Blinding Fear received a 4+ star review, making it an IndieReader Approved title.
Following find an interview with author Bruce Roland.
What is the name of the book and when was it published?
My book is titled Blinding Fear. I originally published it only as an e-book in August of 2016 exclusively on Amazon. It was modestly successful. This Spring I completed some enhancements to the book and added a paperback version.
What’s the book’s first line?
The book’s first line is “It was an unusual asteroid.”
What’s the book about? Give us the “pitch”.
Although the book has a few of the elements that define a typical science fiction novel, it is actually far more than that. “Blinding Fear” is best defined as a psychological thriller that delves deeply into the the human psyche, exploring how individuals and groups of people respond when faced with potentially life-threatening events. Although there are many smaller crises that the various characters must confront, the primary focal point is a seemingly inevitable, world-encompassing apocalypse. The book’s main characters must decide whether to reveal what they know about what they think is coming or flee to some distant, hopefully-safe haven; whether to share the devastating news with as many people as possible as soon as possible or allow them to live out their lives in blissful ignorance. They soon discover, however, that there are sinister individuals and forces arrayed against them whose motives and methods run totally counter to their own.
What inspired you to write the book? A particular person? An event?
For years my wife and daughters begged and cajoled me to write a book but I never seemed to find the time or motivation. Finally, after I retired, I decided to take an idea I’d had for many years and see if I could develop it into a compelling novel. I think I’ve succeeded.
Oddly enough, I never had writer’s block during any phase of my work. I discovered that characters, plot lines and themes just seemed to flow into fruition with little effort.
What helped the most after I completed the first draft was the feedback from the many family and friends to whom I gave the book. Most are highly educated and widely read. All of them provided valuable suggestions and corrections which I eventually integrated into the final version. I couldn’t have done it without them.
What’s the main reason someone should really read this book?
One of the reasons someone should read “Blinding Fear” lies in my “pitch” contained in answer #3 above. In the midst of seeing the various character’s responses to the predicaments they face, readers can explore their own responses. How would they react? What would they do? Another reason is to learn about the many, fascinating, accurately-depicted, sophisticated systems and technologies, and the people associated with them, that are integral to the plot. In addition, readers can discover many real-life locations and historical events. I spent many hours researching them and believe they lend credence and depth to the storyline.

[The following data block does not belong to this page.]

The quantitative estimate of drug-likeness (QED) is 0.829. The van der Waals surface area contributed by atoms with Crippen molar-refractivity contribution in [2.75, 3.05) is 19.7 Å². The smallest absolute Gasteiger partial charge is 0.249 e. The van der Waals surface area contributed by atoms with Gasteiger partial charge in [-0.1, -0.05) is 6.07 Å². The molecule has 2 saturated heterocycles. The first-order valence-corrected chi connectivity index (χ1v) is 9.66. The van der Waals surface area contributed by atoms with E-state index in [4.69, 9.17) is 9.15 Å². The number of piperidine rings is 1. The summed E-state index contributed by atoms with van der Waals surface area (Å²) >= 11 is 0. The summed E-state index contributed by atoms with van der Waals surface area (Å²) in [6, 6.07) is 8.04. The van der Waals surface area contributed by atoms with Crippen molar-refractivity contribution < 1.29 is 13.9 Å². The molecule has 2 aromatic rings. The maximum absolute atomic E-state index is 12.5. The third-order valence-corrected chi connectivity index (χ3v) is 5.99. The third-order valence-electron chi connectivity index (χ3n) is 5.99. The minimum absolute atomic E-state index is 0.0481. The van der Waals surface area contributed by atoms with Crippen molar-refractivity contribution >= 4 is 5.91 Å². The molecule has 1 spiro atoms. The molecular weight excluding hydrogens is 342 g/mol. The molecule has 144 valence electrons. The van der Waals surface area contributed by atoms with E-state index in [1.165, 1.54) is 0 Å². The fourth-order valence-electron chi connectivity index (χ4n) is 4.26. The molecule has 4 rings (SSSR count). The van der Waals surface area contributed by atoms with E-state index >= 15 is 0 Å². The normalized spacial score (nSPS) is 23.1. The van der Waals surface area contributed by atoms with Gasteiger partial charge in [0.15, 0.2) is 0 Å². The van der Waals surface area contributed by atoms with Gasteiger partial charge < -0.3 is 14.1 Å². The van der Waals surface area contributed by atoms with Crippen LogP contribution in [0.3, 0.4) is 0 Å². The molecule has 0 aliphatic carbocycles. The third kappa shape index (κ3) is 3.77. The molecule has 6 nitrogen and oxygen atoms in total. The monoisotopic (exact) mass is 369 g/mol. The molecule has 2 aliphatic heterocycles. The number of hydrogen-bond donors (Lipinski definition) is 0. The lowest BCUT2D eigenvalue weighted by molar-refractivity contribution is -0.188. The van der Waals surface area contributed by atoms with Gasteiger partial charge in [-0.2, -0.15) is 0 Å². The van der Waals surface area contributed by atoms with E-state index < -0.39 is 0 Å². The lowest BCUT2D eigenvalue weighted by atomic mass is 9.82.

What’s the most distinctive thing about the main character? Who-real or fictional-would you say the character reminds you of?
The main character is Claire McBeth, a science and technology writer for a daily New York newspaper. In some respects I developed her as a strong, anti-heroine. Whereas most women of her background and position would willingly follow the latest dictates of New York City culture and fashion, Claire has judiciously chosen a different path. She is her own woman, not easily swayed by the erratic currents of conventional wisdom or political-correctness. This, in spite of her multi-racial parentage, where often times women like Claire are “expected” to follow a very narrowly defined path through life.
If they made your book into a movie, who would you like to see play the main character(s)?
If the book was turned into movie (many people have told me it should be) perhaps Thandie Newton or Kerry Washington would do well in the role of Claire McBeth. Mark Wahlberg would be a good Herc Ramond. How about Kal Penn as Ranjit Javad. Daniel Cudmore (“Colossus” in “X-Men 2”) could be Quinten Gnash. As far as an actor to play the role of Kayode Seok, I don’t know. Finding an older Korean-American actor is very difficult.
Is this the first book you’ve written?
This is the first book I’ve written although I have written two stage plays, one of which was produced as a musical.
How much time do you generally spend on your writing?
I spent nearly a year writing the first draft of “Blinding Fear” and about nine months with the enhanced version. I’m not writing now as I consider the best path forward. Many people are clamoring for a sequel and I’ve begun thinking through the framework of that book.
Would you go traditional if a publisher came calling? If so, why?
I have tried one facet of the traditional publishing route. I sent out two dozen agent queries and got the expected “Thanks, but no thanks” from all. If a traditional publisher came calling I might entertain their offerings as long as they didn’t demand major changes.
Which book do you wish you could have written?
The author I admire the most is James Michener. I’ve read many of his historical novels—“Texas,” “Poland,” “Alaska,” etc. I’ve also enjoyed Tom Clancy’s work. Two reviewers of “Blinding Fear’ favorably compared my writing to his.